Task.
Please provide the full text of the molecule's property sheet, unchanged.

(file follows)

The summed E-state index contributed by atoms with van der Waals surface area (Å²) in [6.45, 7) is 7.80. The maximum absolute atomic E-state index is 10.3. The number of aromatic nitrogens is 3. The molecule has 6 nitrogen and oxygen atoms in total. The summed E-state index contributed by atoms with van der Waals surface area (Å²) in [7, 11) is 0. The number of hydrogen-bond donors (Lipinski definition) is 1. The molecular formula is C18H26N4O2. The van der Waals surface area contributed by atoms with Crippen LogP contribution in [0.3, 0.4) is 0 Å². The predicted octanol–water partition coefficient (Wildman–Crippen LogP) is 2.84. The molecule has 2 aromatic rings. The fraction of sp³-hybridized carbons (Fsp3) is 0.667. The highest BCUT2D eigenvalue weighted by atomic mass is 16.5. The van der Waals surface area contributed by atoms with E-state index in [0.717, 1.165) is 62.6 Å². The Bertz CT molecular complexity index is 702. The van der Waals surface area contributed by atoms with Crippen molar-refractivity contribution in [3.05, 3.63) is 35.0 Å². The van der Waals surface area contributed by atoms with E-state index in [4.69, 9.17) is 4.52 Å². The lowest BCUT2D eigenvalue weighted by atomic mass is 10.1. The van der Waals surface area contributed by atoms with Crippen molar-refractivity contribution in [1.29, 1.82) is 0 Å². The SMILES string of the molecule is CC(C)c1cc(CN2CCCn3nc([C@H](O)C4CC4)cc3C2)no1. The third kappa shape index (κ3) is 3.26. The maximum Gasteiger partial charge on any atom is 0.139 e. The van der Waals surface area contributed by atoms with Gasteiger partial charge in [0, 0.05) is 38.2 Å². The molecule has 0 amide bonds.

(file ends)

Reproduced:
The summed E-state index contributed by atoms with van der Waals surface area (Å²) in [6.45, 7) is 7.80. The maximum absolute atomic E-state index is 10.3. The number of aromatic nitrogens is 3. The molecule has 6 nitrogen and oxygen atoms in total. The summed E-state index contributed by atoms with van der Waals surface area (Å²) in [7, 11) is 0. The number of hydrogen-bond donors (Lipinski definition) is 1. The molecular formula is C18H26N4O2. The van der Waals surface area contributed by atoms with Crippen LogP contribution in [0.3, 0.4) is 0 Å². The predicted octanol–water partition coefficient (Wildman–Crippen LogP) is 2.84. The molecule has 2 aromatic rings. The fraction of sp³-hybridized carbons (Fsp3) is 0.667. The highest BCUT2D eigenvalue weighted by atomic mass is 16.5. The van der Waals surface area contributed by atoms with E-state index in [0.717, 1.165) is 62.6 Å². The Bertz CT molecular complexity index is 702. The van der Waals surface area contributed by atoms with Crippen molar-refractivity contribution in [3.05, 3.63) is 35.0 Å². The van der Waals surface area contributed by atoms with E-state index in [4.69, 9.17) is 4.52 Å². The lowest BCUT2D eigenvalue weighted by atomic mass is 10.1. The van der Waals surface area contributed by atoms with Crippen molar-refractivity contribution in [1.29, 1.82) is 0 Å². The SMILES string of the molecule is CC(C)c1cc(CN2CCCn3nc([C@H](O)C4CC4)cc3C2)no1. The third kappa shape index (κ3) is 3.26. The maximum Gasteiger partial charge on any atom is 0.139 e. The van der Waals surface area contributed by atoms with Gasteiger partial charge in [0, 0.05) is 38.2 Å². The molecule has 0 amide bonds.